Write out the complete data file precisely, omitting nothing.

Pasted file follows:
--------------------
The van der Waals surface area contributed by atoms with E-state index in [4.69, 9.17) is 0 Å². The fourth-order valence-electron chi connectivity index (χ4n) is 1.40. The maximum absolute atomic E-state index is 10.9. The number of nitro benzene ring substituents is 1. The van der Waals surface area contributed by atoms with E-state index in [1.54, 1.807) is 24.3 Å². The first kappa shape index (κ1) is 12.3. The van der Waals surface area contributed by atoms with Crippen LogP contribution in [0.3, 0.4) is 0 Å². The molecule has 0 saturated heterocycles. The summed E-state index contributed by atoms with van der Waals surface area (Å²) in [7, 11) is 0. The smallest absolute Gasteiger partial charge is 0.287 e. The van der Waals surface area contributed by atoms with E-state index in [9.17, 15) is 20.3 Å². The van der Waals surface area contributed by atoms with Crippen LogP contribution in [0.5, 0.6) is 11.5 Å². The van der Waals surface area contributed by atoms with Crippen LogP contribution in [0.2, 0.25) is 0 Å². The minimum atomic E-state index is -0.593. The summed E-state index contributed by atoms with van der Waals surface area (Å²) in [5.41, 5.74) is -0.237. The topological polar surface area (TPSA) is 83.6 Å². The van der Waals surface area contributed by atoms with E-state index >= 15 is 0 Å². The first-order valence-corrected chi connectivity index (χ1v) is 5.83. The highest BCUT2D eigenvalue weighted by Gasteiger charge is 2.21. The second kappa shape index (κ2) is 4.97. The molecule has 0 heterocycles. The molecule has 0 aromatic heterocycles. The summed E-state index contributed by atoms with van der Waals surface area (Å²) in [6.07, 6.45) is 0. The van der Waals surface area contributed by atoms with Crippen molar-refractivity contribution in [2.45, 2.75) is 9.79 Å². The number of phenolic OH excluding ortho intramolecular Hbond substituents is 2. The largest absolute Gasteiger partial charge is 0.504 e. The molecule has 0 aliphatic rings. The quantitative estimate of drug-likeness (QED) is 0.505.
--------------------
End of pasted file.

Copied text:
The van der Waals surface area contributed by atoms with E-state index in [4.69, 9.17) is 0 Å². The fourth-order valence-electron chi connectivity index (χ4n) is 1.40. The maximum absolute atomic E-state index is 10.9. The number of nitro benzene ring substituents is 1. The van der Waals surface area contributed by atoms with E-state index in [1.54, 1.807) is 24.3 Å². The first kappa shape index (κ1) is 12.3. The van der Waals surface area contributed by atoms with Crippen LogP contribution in [0.3, 0.4) is 0 Å². The molecule has 0 saturated heterocycles. The summed E-state index contributed by atoms with van der Waals surface area (Å²) in [7, 11) is 0. The smallest absolute Gasteiger partial charge is 0.287 e. The van der Waals surface area contributed by atoms with E-state index in [9.17, 15) is 20.3 Å². The van der Waals surface area contributed by atoms with Crippen LogP contribution in [0.5, 0.6) is 11.5 Å². The van der Waals surface area contributed by atoms with Crippen LogP contribution in [0.2, 0.25) is 0 Å². The minimum atomic E-state index is -0.593. The summed E-state index contributed by atoms with van der Waals surface area (Å²) in [5.41, 5.74) is -0.237. The topological polar surface area (TPSA) is 83.6 Å². The van der Waals surface area contributed by atoms with E-state index >= 15 is 0 Å². The first-order valence-corrected chi connectivity index (χ1v) is 5.83. The highest BCUT2D eigenvalue weighted by Gasteiger charge is 2.21. The second kappa shape index (κ2) is 4.97. The molecule has 0 heterocycles. The molecule has 0 aromatic heterocycles. The summed E-state index contributed by atoms with van der Waals surface area (Å²) in [6.07, 6.45) is 0. The van der Waals surface area contributed by atoms with Crippen molar-refractivity contribution in [2.45, 2.75) is 9.79 Å². The number of phenolic OH excluding ortho intramolecular Hbond substituents is 2. The largest absolute Gasteiger partial charge is 0.504 e. The molecule has 0 aliphatic rings. The quantitative estimate of drug-likeness (QED) is 0.505.